1Q is a compact, powerful Bluetooth sound system with a hand crafted, solid wood cabinet - perfect for iPhone and iPad Read more
This project was successfully funded on August 16, 2012.
Project delivery, update 5
I didn't want the week to go by without a detailed project update. As with any product in it's final delivery phase, the details tend to multiply and become extremely 'small'. This is where really great products happen, though; you have to love a concept sketch AND a well-exicuted barcode (both ends of the animal) to be able to deliver a great product!
40 T1 preproduction units are being assembled now and will finally ship out next week. We found a couple issues with the preproduction version of the software at Techcrunch Disrupt, and decided to simplify the Bluetooth pairing process by one more level. The change has to do with reducing the number and frequency of feedback tones at start up - we found a way to make it better. You simply can't make these decisions on paper, you have to live with the product for a while... presenting to 1000 visitors at Techcrunch Disrupt last week for 10 hours was a great test! Easy changes, we made them now while we still can.
Sounds horribly mundane, but we're hashing out all of the final requirements for on-product labeling with our test lab now. It's not a straight-forward process: we're lobbying for a 'clean and minimal' approach while they're pushing for a 'billboard/bumper sticker' solution. It's always like this, luckily we can point to the fine work of our good friends in Cupertino for a 'standard'.
We received our first pulp tray samples this week (think: customized egg cartons). It's a 100% post consumer paper 'slurry' process that allows you to form a custom package interior in a very clean, protective, environmentally thoughtful way. Done well, they look awesome and really help protect the product at the same time.... as well as avoid foam, plastic bags and twist ties. It will be like opening a jewelry box for the first time - hope you agree! Photos of the tray and the final package concept below (I really love a well executed pulp tray!)
We have three workshops delivering wood enclosures at the moment - one is falling down bad, but the back-up shop is really coming through with both good quality and a great sense for the required execution. We had some dimensional issues in an early check this week, but they have been straightened out... all wood will be in hand next week, 100% inspected. Final Red samples will land on Monday... will let you know immediately with an update.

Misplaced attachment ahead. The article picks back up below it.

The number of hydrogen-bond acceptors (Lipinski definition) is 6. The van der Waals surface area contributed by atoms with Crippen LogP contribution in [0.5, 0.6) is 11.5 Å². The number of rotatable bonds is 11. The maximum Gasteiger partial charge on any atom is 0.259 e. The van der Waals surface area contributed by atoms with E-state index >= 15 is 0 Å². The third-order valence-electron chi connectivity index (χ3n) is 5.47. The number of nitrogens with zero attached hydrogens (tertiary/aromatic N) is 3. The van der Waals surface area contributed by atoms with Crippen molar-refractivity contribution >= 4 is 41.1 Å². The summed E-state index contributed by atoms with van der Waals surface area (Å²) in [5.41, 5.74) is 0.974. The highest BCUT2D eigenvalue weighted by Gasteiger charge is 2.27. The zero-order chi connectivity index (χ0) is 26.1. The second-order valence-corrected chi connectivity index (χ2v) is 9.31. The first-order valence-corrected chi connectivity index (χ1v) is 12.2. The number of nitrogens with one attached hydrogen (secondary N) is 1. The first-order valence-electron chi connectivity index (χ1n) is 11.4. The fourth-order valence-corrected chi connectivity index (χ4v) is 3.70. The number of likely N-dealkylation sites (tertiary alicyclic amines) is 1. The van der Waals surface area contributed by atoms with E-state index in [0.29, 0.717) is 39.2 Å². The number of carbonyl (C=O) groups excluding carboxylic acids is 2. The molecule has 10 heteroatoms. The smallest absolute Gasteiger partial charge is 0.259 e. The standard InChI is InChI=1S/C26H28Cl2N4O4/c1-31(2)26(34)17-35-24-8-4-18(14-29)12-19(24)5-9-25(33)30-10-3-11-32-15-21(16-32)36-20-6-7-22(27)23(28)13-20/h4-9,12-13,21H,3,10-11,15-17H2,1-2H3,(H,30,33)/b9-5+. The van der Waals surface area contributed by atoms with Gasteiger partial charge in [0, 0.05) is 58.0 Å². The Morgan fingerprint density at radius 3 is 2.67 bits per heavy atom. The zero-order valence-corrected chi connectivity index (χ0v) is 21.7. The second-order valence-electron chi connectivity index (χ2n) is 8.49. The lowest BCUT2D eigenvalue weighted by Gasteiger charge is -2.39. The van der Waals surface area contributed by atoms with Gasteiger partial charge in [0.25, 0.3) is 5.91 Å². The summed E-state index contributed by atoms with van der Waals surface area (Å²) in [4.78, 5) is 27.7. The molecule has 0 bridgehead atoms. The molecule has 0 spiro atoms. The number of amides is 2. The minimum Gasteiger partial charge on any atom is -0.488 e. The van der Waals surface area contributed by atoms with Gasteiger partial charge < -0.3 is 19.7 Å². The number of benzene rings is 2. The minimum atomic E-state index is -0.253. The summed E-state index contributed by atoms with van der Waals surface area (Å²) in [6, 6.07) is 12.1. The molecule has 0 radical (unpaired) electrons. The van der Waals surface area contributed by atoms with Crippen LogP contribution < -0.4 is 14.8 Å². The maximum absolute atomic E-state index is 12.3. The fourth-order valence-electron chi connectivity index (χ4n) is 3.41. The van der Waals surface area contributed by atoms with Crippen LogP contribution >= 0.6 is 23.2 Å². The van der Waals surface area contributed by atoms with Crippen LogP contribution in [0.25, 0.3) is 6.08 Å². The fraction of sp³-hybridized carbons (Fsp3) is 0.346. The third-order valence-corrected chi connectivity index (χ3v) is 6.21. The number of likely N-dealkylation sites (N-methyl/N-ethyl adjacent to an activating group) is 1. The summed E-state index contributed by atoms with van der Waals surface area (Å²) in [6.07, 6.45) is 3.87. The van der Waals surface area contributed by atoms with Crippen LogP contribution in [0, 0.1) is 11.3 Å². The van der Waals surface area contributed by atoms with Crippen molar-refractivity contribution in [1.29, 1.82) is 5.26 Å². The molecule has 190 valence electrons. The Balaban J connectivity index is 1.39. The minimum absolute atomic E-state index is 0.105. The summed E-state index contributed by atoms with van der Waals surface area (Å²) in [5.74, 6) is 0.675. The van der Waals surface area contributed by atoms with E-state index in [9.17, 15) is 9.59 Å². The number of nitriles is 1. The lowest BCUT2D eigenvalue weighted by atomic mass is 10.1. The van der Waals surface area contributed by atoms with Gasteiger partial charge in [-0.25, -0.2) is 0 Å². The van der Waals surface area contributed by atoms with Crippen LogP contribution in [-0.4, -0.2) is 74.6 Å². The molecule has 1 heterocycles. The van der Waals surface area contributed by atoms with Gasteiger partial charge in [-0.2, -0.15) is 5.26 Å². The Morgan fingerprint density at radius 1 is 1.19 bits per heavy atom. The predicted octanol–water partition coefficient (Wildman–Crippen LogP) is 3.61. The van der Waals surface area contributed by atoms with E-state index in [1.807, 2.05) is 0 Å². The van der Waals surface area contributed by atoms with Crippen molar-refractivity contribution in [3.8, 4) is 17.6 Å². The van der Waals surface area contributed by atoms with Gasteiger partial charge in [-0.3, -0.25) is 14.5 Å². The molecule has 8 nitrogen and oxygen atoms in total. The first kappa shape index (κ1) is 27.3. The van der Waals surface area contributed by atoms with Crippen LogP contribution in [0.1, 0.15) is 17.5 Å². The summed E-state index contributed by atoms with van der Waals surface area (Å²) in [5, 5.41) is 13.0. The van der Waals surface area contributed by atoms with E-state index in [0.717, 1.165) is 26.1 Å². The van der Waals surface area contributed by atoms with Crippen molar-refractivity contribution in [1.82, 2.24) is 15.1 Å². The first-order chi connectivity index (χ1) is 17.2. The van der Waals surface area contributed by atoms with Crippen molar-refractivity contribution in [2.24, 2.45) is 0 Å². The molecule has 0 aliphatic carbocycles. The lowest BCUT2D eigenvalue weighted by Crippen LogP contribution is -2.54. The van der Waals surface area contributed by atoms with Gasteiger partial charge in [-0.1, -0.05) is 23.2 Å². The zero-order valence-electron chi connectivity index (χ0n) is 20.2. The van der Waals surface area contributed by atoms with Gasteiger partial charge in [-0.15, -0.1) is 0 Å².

What does all this mean? We are darn close to production is what! I would love more then ANYTHING to deliver early, but we are simply not going to rush this phase - everything needs to be right, and we have some of the best in the business backing us up on the quality assurance front.
In case you hadn't heard, Kickstarter made some major rule changes today in relation to more complex design projects like ours - we support them 100% (please visit the Kickstarter blog for a full read).
Part of the research on developing our project was to review in depth some of the delivery challenges that others have had. We were intrigued about the Kickstarter model, but could see the problems that could happen in delivery and they were starting to pop up in the press. Based on this, we chose to launch the 1Q project only when we were certain the challenges ahead of us were manageable and had multiple solution paths. We also opted for lots of updates, engagement with you and photos to help make the process be as transparent as we could make it.
We simply love the 1:1 Kickstarter model and want more then anything to see it grow and thrive. Having developed 100's of products in past lives, we have loads of empathy for the managers of projects that are struggling, as well as for their backers' frustrations. We've all been there; even experienced developers can be tripped up by a completely new challenge. If not anticipated or handled well, it takes all of the joy out of bringing a new product to life for both parties.
You're taking a risk backing our project, and we have a responsibility to minimize that risk - that simple. As always, we're open to your comments!